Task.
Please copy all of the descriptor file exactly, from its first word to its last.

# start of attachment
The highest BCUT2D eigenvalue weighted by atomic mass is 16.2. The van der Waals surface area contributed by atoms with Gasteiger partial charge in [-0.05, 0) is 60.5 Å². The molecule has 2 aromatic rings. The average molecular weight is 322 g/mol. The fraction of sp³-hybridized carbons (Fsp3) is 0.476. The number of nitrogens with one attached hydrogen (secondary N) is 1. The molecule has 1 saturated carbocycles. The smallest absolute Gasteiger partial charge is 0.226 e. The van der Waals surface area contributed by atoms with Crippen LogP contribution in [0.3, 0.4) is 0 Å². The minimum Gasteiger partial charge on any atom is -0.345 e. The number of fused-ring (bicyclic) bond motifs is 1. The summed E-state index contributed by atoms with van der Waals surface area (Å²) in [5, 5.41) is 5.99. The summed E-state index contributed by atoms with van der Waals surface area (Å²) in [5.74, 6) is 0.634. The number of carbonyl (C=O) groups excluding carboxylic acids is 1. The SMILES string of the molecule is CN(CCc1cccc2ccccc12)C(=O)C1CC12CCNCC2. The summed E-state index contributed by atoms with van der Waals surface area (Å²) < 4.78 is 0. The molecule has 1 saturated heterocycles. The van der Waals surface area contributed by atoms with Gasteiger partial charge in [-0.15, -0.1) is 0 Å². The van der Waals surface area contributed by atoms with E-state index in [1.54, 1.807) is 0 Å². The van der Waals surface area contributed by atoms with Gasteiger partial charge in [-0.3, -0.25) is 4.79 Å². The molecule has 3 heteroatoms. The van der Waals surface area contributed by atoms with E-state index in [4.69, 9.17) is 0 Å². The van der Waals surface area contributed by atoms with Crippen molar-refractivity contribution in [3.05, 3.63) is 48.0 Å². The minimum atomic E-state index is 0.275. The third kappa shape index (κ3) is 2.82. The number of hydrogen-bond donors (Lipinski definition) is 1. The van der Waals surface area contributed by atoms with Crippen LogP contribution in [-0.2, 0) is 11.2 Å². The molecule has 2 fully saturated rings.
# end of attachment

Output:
The highest BCUT2D eigenvalue weighted by atomic mass is 16.2. The van der Waals surface area contributed by atoms with Gasteiger partial charge in [-0.05, 0) is 60.5 Å². The molecule has 2 aromatic rings. The average molecular weight is 322 g/mol. The fraction of sp³-hybridized carbons (Fsp3) is 0.476. The number of nitrogens with one attached hydrogen (secondary N) is 1. The molecule has 1 saturated carbocycles. The smallest absolute Gasteiger partial charge is 0.226 e. The van der Waals surface area contributed by atoms with Crippen LogP contribution in [0.3, 0.4) is 0 Å². The minimum Gasteiger partial charge on any atom is -0.345 e. The number of fused-ring (bicyclic) bond motifs is 1. The summed E-state index contributed by atoms with van der Waals surface area (Å²) in [5, 5.41) is 5.99. The summed E-state index contributed by atoms with van der Waals surface area (Å²) in [5.74, 6) is 0.634. The number of carbonyl (C=O) groups excluding carboxylic acids is 1. The SMILES string of the molecule is CN(CCc1cccc2ccccc12)C(=O)C1CC12CCNCC2. The summed E-state index contributed by atoms with van der Waals surface area (Å²) < 4.78 is 0. The molecule has 1 saturated heterocycles. The van der Waals surface area contributed by atoms with Gasteiger partial charge in [-0.15, -0.1) is 0 Å². The van der Waals surface area contributed by atoms with E-state index in [1.54, 1.807) is 0 Å². The van der Waals surface area contributed by atoms with Gasteiger partial charge in [-0.3, -0.25) is 4.79 Å². The molecule has 3 heteroatoms. The van der Waals surface area contributed by atoms with E-state index in [4.69, 9.17) is 0 Å². The van der Waals surface area contributed by atoms with Crippen molar-refractivity contribution in [3.05, 3.63) is 48.0 Å². The minimum atomic E-state index is 0.275. The third kappa shape index (κ3) is 2.82. The number of hydrogen-bond donors (Lipinski definition) is 1. The van der Waals surface area contributed by atoms with Crippen LogP contribution in [-0.2, 0) is 11.2 Å². The molecule has 2 fully saturated rings.